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Congress departs in dark of night
An editorial / By Dale McFeatters
Scripps Howard News Service


December 09, 2006
Tuesday AM

Gridlock was good to Congress under the Republicans. With Democrat Bill Clinton in the White House, it produced such landmarks as the welfare reform act of 1996 and a string of budget surpluses.

But with a Republican president in the White House discipline began breaking down. The surpluses vanished, spending soared, traditional courtesies to the minority party were ignored and a series of ethics scandals culminated in the resignation of four Republican House members this year.

In November, the voters ended the Republicans control of Congress and maybe just in time. In 12 years of GOP control of the House and 10 of the Senate, the 109th that just adjourned was the worst yet.

Rep. David Obey, D-Wis., called it "the most useless Congress in modern times." That might be dismissed as partisan excess except that many Republicans share his assessment.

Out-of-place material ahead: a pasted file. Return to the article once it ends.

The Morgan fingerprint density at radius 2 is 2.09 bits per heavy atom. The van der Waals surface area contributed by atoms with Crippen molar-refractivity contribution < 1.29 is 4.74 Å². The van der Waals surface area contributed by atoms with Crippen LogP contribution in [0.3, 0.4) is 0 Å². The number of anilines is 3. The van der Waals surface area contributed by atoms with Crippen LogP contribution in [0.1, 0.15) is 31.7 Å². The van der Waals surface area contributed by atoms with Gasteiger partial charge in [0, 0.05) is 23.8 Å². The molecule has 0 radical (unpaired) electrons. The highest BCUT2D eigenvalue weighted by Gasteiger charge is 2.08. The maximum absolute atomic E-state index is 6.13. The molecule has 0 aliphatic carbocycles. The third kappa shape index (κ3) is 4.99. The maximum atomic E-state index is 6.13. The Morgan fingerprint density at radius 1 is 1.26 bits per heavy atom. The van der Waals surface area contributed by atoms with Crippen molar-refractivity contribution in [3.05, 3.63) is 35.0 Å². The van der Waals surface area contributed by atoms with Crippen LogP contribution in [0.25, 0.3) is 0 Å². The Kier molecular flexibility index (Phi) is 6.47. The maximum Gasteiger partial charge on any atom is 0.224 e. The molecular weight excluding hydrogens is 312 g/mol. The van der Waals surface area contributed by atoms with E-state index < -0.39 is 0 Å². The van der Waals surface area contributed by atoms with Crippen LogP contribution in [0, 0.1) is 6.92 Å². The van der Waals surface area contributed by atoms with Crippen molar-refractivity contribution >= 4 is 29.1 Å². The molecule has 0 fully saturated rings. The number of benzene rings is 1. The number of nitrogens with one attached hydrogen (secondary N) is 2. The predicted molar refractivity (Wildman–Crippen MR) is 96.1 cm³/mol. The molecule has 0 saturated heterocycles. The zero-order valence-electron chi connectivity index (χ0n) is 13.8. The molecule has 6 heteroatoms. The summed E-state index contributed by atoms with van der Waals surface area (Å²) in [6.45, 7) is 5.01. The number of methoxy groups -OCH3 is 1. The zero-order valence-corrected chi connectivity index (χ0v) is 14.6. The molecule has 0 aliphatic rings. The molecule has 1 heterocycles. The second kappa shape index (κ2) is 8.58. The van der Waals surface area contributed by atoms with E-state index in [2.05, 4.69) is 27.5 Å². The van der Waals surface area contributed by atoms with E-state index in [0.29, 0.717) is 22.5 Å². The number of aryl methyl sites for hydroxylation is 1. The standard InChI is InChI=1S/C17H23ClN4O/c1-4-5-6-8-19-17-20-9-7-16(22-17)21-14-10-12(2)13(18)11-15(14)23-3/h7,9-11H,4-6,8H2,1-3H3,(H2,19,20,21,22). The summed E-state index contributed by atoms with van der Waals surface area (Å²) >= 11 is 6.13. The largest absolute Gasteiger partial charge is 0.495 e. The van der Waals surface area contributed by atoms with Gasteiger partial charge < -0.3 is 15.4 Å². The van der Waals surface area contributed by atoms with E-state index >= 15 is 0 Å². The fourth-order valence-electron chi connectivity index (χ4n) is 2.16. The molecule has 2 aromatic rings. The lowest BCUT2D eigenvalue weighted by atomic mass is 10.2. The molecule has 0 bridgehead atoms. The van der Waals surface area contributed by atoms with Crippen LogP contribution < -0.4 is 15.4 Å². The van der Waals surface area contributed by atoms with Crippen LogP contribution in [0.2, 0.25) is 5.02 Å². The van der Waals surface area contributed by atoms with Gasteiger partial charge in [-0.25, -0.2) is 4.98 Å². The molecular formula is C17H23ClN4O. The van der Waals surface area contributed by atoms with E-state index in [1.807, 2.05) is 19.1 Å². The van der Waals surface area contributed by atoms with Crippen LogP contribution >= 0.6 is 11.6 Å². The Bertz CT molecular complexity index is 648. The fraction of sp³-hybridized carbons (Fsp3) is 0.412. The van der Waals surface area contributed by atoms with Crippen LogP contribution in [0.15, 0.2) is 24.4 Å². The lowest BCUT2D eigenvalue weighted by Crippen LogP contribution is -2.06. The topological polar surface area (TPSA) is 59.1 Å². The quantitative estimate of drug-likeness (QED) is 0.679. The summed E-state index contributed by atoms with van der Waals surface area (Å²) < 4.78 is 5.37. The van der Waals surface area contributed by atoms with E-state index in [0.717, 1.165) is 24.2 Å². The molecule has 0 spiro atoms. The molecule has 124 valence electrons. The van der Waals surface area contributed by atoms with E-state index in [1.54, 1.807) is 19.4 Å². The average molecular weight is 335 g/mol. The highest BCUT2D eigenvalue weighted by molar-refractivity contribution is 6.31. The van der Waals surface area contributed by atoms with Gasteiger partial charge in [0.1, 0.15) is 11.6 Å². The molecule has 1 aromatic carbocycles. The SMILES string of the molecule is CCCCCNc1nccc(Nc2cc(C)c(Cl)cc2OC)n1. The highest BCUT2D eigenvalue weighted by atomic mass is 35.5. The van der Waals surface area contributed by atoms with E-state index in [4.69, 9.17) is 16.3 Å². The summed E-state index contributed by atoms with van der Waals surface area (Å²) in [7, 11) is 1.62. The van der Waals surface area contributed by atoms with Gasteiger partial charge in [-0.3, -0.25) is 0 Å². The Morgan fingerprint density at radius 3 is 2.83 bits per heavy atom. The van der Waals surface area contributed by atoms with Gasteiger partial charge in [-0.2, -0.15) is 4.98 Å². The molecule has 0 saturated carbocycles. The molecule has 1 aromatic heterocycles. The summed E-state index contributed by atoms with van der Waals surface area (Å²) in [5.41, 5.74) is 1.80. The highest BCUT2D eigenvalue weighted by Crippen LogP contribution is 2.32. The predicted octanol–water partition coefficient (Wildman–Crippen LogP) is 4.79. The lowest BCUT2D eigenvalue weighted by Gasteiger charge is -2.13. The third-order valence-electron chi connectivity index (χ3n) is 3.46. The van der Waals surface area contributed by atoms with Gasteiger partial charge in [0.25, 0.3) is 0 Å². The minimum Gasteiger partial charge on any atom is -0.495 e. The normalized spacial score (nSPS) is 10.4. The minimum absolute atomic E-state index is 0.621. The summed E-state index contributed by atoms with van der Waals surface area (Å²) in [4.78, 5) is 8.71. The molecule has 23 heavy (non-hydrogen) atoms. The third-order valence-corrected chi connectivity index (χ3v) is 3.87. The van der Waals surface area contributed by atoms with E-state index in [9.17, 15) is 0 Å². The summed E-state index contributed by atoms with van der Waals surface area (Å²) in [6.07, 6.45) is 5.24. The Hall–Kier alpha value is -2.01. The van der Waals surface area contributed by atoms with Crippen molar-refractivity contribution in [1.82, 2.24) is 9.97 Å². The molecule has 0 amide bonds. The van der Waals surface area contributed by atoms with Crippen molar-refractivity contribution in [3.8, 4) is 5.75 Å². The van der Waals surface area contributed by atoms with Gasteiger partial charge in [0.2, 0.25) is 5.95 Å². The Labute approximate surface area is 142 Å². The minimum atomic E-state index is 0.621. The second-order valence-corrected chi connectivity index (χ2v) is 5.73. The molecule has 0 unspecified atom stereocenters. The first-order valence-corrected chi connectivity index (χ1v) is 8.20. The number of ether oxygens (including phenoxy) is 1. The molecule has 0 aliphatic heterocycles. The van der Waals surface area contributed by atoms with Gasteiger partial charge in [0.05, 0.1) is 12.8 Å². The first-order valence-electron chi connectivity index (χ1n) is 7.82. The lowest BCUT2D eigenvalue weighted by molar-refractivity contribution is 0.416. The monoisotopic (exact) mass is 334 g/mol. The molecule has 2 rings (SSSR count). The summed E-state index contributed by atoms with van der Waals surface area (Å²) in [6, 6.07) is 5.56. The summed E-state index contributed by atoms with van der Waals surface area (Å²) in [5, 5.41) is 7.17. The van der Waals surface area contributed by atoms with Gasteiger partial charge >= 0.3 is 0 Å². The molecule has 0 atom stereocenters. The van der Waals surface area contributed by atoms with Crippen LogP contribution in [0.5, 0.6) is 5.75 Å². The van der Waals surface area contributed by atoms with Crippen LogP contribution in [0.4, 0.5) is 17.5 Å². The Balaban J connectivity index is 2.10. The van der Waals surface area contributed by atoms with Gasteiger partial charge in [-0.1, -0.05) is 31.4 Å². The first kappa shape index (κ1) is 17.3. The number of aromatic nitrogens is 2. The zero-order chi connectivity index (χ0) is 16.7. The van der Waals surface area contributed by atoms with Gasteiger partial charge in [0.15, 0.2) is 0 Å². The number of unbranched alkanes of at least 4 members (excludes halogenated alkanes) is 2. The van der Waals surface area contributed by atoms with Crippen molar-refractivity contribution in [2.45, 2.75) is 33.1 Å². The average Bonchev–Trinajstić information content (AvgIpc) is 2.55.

This Congress finally ended in the wee hours of Saturday with the leadership congratulating itself on passing a $45 billion tax and trade bill, filled with unrelated issues, and several major health care initiatives.

That's fine but it's a sloppy way to legislate - who knows what all is in the tax and trade bill - and it should have been earlier in the year. And it could have been except that Congress wasn't around to do it. The lawmakers were in session just over 100 days, fewer even than the notorious "Do Nothing" Congress of 1948. A three-day work week and generous recesses will do that.

The incoming House Democratic leader provoked muffled protests when he announced five-day work weeks for next year. We'll see if that lasts. Institutional inertia can be hard to overcome.

Most egregiously, Congress failed in its principal constitutional duty, appropriating the money to run the government. Of the 13 spending bills that fund the government's operations and that are supposed to be passed by Sept. 30 at the latest, Congress has just passed two.

One of the lawmakers' last acts was to pass a temporary, stop-gap measure funding the government until Feb. 15, meaning the ineptitude of the 109th will spill over into the 110th.

Congressional Democrats won't have to do much more than show up and do the statutory minimum of work to surpass the bar the Republicans have set for them.

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Scripps Howard News Service,

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